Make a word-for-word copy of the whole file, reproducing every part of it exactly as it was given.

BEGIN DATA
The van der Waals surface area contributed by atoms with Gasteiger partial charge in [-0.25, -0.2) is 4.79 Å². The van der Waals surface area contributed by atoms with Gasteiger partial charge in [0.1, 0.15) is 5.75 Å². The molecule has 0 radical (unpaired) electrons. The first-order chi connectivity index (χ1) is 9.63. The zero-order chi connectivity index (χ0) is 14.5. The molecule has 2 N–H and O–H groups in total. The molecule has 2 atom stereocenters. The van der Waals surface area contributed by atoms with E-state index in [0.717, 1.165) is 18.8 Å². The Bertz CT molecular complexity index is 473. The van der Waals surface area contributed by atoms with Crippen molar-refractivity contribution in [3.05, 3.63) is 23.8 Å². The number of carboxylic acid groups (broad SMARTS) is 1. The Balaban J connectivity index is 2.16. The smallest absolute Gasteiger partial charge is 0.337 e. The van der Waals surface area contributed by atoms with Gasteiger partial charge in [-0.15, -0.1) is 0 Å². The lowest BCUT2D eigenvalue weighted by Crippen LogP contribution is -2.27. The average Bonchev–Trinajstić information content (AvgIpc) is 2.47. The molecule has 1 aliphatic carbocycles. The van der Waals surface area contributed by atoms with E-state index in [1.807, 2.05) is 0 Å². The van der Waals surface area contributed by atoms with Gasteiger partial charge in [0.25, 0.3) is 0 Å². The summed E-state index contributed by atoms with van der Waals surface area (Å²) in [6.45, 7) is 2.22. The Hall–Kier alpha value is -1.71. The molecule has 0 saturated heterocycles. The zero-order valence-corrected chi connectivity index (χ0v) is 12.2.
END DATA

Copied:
The van der Waals surface area contributed by atoms with Gasteiger partial charge in [-0.25, -0.2) is 4.79 Å². The van der Waals surface area contributed by atoms with Gasteiger partial charge in [0.1, 0.15) is 5.75 Å². The molecule has 0 radical (unpaired) electrons. The first-order chi connectivity index (χ1) is 9.63. The zero-order chi connectivity index (χ0) is 14.5. The molecule has 2 N–H and O–H groups in total. The molecule has 2 atom stereocenters. The van der Waals surface area contributed by atoms with E-state index in [0.717, 1.165) is 18.8 Å². The Bertz CT molecular complexity index is 473. The van der Waals surface area contributed by atoms with Crippen molar-refractivity contribution in [3.05, 3.63) is 23.8 Å². The number of carboxylic acid groups (broad SMARTS) is 1. The Balaban J connectivity index is 2.16. The smallest absolute Gasteiger partial charge is 0.337 e. The van der Waals surface area contributed by atoms with Gasteiger partial charge in [-0.15, -0.1) is 0 Å². The lowest BCUT2D eigenvalue weighted by Crippen LogP contribution is -2.27. The average Bonchev–Trinajstić information content (AvgIpc) is 2.47. The molecule has 1 aliphatic carbocycles. The van der Waals surface area contributed by atoms with E-state index in [1.807, 2.05) is 0 Å². The van der Waals surface area contributed by atoms with Gasteiger partial charge in [0.25, 0.3) is 0 Å². The summed E-state index contributed by atoms with van der Waals surface area (Å²) in [6.45, 7) is 2.22. The Hall–Kier alpha value is -1.71. The molecule has 0 saturated heterocycles. The zero-order valence-corrected chi connectivity index (χ0v) is 12.2.